Five Practical Goals For the Second Half of the Sixers Season

Five Practical Goals For the Second Half of the Sixers Season

The Philadelphia 76ers are not going to win a championship this season.
They are pretty far away from winning a playoff series, and in all
likelihood—at four games back of the eighth seed and having already lost
the tiebreaker with the last-one-in Bucks—are not even going to make
the post-season. With all the expectation that this season began with,
we're probably headed for the lottery for just the second time in the
last six seasons.


All that depressing stuff said, we still do have 31 games to play
this year. There's still an ostensible playoff race to be run—even as
far back as the Sixers are, they're still the ninth seed, and within
striking distance of the top eight if things break right—but personally,
I don't think it's one worth making much of a push for, especially if
it comes at any potential cost to the team's long-term future, whether
that means returning players quickly from injury or making short-sighted
deals for veteran talent to help steal a couple wins between now and
May.


Rather, here's five things I'd like to see the team try to do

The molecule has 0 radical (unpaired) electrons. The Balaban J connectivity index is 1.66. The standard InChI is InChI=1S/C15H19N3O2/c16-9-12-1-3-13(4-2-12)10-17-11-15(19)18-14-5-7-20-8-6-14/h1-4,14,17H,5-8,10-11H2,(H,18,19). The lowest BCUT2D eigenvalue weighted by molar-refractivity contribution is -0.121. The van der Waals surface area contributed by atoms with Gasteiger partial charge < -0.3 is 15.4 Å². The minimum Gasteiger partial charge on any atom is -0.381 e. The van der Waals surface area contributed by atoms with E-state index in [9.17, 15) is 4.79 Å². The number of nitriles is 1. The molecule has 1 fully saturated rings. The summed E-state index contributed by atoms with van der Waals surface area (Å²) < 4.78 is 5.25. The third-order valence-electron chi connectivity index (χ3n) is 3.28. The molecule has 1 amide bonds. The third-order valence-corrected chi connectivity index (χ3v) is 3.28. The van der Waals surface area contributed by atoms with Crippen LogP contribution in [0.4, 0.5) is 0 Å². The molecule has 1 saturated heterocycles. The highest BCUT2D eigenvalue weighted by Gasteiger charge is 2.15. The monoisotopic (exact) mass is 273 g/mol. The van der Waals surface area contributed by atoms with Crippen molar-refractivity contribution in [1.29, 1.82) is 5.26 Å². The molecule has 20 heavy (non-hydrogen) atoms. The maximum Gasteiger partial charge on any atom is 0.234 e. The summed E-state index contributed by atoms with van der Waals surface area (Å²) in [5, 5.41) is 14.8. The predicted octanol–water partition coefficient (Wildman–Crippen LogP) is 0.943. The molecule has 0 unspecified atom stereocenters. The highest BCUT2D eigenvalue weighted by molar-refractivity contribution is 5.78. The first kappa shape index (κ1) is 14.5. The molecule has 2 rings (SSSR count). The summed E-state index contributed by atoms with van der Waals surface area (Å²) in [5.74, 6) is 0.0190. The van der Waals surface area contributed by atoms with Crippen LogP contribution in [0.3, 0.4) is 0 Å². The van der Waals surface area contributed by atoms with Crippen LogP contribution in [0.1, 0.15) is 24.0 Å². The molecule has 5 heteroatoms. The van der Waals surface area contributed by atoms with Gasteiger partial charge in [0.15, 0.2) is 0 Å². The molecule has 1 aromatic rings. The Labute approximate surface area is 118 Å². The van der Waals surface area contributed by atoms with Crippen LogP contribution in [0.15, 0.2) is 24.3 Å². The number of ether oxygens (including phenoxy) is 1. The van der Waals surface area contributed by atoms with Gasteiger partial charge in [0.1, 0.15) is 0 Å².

between now and then. Some may happen, some not, but all are at least
reasonably attainable goals, which could help the Sixers in either the
short or long-term.


1. Try to trade an expendable role player for a young prospect or future draft pick. This
might be tough to do, as the Sixers are a little short-handed on
movable assets at the moment, especially with shooting guard Jason
Richardson—an overpaid commodity, but a reliable one that a contending
team could make use for—out for the year. Still, the Sixers have two
decent role players on short contracts in Spencer Hawes (two years, $13
million) and Nick Young (expiring, $6 million), who are hardly bargains
but could be good low-leverage pickups for a team in need of size or
shooting off the bench, respectively.



The Sixers have been notoriously inactive at the trade deadline in
recent years—I think dealing a second-rounder for Jodie Meeks a couple
off-seasons ago was the only real in-season trade of consequence made by
Philly since the Iverson deal—and most reports concerning the team have
them standing pat between now and the deadline on Thursday. Still, if
DiLeo and company can do their due diligence and at least see if there's
a late first-rounder to be had, or a project big or wing we can snag
for Hawes or Young (neither of whom are really in the team's long-term
plans), it'd be a nice chip to have while rebuilding over the next
couple years.



2. Continue to develop Arnett Moultrie. The project big man
already on the Sixers' roster has shown some flashes over the last few
weeks, moving well without the ball and fighting for rebounds down low.
But he's badly in need of more reps to find himself in the flow of the